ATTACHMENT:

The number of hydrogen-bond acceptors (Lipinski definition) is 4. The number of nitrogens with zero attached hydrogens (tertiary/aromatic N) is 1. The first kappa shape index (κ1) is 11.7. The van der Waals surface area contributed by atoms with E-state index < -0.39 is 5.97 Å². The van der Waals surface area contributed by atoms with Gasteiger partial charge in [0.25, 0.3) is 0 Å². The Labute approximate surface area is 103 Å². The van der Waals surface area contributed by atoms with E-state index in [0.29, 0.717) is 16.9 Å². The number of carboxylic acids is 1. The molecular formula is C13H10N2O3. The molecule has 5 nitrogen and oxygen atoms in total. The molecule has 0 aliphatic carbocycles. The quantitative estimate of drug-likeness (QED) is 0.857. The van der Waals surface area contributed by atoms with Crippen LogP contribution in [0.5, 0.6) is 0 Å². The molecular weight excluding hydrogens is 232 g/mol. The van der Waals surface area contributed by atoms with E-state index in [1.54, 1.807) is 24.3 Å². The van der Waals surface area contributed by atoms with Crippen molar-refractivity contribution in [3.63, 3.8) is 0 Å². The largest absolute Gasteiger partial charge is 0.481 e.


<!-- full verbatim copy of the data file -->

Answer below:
The number of hydrogen-bond acceptors (Lipinski definition) is 4. The number of nitrogens with zero attached hydrogens (tertiary/aromatic N) is 1. The first kappa shape index (κ1) is 11.7. The van der Waals surface area contributed by atoms with E-state index < -0.39 is 5.97 Å². The van der Waals surface area contributed by atoms with Gasteiger partial charge in [0.25, 0.3) is 0 Å². The Labute approximate surface area is 103 Å². The van der Waals surface area contributed by atoms with E-state index in [0.29, 0.717) is 16.9 Å². The number of carboxylic acids is 1. The molecular formula is C13H10N2O3. The molecule has 5 nitrogen and oxygen atoms in total. The molecule has 0 aliphatic carbocycles. The quantitative estimate of drug-likeness (QED) is 0.857. The van der Waals surface area contributed by atoms with Crippen LogP contribution in [0.5, 0.6) is 0 Å². The molecular weight excluding hydrogens is 232 g/mol. The van der Waals surface area contributed by atoms with E-state index in [1.54, 1.807) is 24.3 Å². The van der Waals surface area contributed by atoms with Crippen molar-refractivity contribution in [3.63, 3.8) is 0 Å². The largest absolute Gasteiger partial charge is 0.481 e.